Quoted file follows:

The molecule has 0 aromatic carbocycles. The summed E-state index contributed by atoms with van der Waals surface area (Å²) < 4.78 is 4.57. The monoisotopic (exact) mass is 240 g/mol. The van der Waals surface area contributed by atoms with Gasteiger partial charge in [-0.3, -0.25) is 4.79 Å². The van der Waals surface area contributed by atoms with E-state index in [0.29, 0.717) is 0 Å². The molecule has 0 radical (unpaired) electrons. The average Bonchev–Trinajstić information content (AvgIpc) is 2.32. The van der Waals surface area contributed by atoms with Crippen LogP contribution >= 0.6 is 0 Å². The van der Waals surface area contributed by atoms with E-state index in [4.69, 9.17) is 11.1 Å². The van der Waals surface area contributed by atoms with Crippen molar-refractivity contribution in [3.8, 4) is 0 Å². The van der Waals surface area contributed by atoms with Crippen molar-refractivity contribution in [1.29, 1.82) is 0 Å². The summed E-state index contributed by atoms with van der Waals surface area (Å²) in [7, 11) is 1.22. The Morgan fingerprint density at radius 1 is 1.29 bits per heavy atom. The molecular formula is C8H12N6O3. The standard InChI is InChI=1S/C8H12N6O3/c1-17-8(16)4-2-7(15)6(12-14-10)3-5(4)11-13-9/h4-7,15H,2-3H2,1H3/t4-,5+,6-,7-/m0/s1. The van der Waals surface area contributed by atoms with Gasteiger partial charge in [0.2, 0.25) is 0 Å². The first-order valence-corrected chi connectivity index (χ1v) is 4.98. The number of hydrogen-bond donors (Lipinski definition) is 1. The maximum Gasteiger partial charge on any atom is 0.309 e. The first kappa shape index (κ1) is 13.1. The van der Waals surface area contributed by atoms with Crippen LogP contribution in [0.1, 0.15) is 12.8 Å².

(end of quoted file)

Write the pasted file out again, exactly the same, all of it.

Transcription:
The molecule has 0 aromatic carbocycles. The summed E-state index contributed by atoms with van der Waals surface area (Å²) < 4.78 is 4.57. The monoisotopic (exact) mass is 240 g/mol. The van der Waals surface area contributed by atoms with Gasteiger partial charge in [-0.3, -0.25) is 4.79 Å². The van der Waals surface area contributed by atoms with E-state index in [0.29, 0.717) is 0 Å². The molecule has 0 radical (unpaired) electrons. The average Bonchev–Trinajstić information content (AvgIpc) is 2.32. The van der Waals surface area contributed by atoms with Crippen LogP contribution >= 0.6 is 0 Å². The van der Waals surface area contributed by atoms with E-state index in [4.69, 9.17) is 11.1 Å². The van der Waals surface area contributed by atoms with Crippen molar-refractivity contribution in [3.8, 4) is 0 Å². The van der Waals surface area contributed by atoms with Crippen molar-refractivity contribution in [1.29, 1.82) is 0 Å². The summed E-state index contributed by atoms with van der Waals surface area (Å²) in [7, 11) is 1.22. The Morgan fingerprint density at radius 1 is 1.29 bits per heavy atom. The molecular formula is C8H12N6O3. The standard InChI is InChI=1S/C8H12N6O3/c1-17-8(16)4-2-7(15)6(12-14-10)3-5(4)11-13-9/h4-7,15H,2-3H2,1H3/t4-,5+,6-,7-/m0/s1. The van der Waals surface area contributed by atoms with Gasteiger partial charge in [0.2, 0.25) is 0 Å². The first-order valence-corrected chi connectivity index (χ1v) is 4.98. The number of hydrogen-bond donors (Lipinski definition) is 1. The maximum Gasteiger partial charge on any atom is 0.309 e. The first kappa shape index (κ1) is 13.1. The van der Waals surface area contributed by atoms with Crippen LogP contribution in [0.1, 0.15) is 12.8 Å².